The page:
September 26, 2023 | Rome, Italy

The English on the hill

By |2021-05-07T17:42:12+02:00April 29th, 2021|Apulian Days|
Sculptor Norman Mommens and writer Patience Gray with Bernard Hickey, far left, in their rustic Spigolizzi garden.

hirty years ago, on March 8, 1991, the eminent English food writer Patience Gray published “South to the Salento,”for a “New York Times” supplement known as “The Sophisticated Traveler.” The article was filled with stimulating tips for those interested in taking a short tour of Salento, covering such not-to-be-missed places such as Lecce, Gallipoli, Otranto, and an assortment of country villages.

At the time Gray and her Flemish-born sculptor husband Norman Mommens had been living locally in an 18th century “masseria” (a sheep farmstead) for more than two decades. I had met them at a dinner held by mutual friends in the late summer of 1989.“Come to tea next Saturday,” Patience told me as I was taking leave.

On Saturday, I pulled up in front of the Masseria Spigolizzi at five sharp, disembarking with a tray of cakes, just bought at the locally cherished Martinucci patisserie.

Patience and Norman were sitting on the stone “sofa” built against the front wall of the house, shucking chick peas. I sat down and started to help them. When we moved to the back garden and sat at a table under a gigantic fig tree, Patience brought out a wooden tray with three glasses, a decanter of red wine, a bag of taralli al finocchio (salty ring-shaped biscuits with fennel seeds and pepper), several helpings of pecorino (ewe’s milk cheese) and an inviting salami.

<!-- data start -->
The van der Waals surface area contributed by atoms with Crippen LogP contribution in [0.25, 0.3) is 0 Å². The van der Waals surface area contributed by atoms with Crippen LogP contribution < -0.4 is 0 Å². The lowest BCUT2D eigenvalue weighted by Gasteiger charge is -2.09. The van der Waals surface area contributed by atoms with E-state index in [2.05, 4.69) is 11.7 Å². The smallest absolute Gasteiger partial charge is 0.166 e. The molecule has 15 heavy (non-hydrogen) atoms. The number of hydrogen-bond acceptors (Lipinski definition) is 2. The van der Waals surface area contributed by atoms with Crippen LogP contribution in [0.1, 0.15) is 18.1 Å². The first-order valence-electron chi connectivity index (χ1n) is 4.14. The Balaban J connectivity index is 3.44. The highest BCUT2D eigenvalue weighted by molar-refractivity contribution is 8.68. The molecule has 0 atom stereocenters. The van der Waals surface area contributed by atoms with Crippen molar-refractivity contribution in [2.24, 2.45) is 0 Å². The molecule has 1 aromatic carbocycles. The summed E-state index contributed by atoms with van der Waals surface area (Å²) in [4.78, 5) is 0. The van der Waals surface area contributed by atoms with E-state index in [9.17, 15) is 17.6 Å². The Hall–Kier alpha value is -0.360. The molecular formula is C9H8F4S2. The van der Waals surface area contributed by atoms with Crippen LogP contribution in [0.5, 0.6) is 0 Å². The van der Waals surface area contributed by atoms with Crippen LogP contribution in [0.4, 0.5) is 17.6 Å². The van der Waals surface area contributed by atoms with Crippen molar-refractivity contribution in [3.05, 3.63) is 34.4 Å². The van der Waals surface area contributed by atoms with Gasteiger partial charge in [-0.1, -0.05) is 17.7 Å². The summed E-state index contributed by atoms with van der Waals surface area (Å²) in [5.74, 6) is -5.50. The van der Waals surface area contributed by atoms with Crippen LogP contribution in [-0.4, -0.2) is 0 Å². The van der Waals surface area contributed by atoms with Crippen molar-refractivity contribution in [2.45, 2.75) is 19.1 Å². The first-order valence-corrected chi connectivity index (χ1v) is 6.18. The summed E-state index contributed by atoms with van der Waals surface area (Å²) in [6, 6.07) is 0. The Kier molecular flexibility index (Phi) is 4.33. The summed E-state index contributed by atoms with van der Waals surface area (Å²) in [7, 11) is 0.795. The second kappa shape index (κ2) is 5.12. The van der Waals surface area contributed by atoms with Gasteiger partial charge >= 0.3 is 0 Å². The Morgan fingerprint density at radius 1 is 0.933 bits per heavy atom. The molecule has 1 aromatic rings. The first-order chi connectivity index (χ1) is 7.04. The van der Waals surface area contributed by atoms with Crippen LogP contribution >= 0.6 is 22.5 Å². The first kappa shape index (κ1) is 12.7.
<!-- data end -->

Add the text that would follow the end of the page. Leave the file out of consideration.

So it was “high tea” after all, though the rustic Salentine version. We talked long into early evening and just when I was leaving, Patience said: “Why don’t you stay for dinner, so we can taste those delicious cakes together. Norman can’t wait.” It was the first of my innumerable Saturday nights at Spigolizzi.

To get to Salento the two artists had taken the longest way, following a vein of marble to quench“the sculptor’s hunger for stone.” They had met in London in 1958.

Patience and Norman were sitting on the stone “sofa” built against the front wall of the house, shucking chick peas.

Patience Gray was working at “The Observer” newspaper as columnist for their newly created “Woman’s page.” Two years earlier, in 1957, she had published her groundbreaking cookbook “Plats du Jour.”

Norman Mommens’s main interest was already in sculpture, after a spell in pottery. Among other things, he had carved an imposing marble “Goliath” for Leonard Woolf, the author Virginia Woolf’s husband. In 1962 Patience resigned her position at the newspaper and she and Norman left England, bound for marble heaven Carrara, settling in Castelpoggio.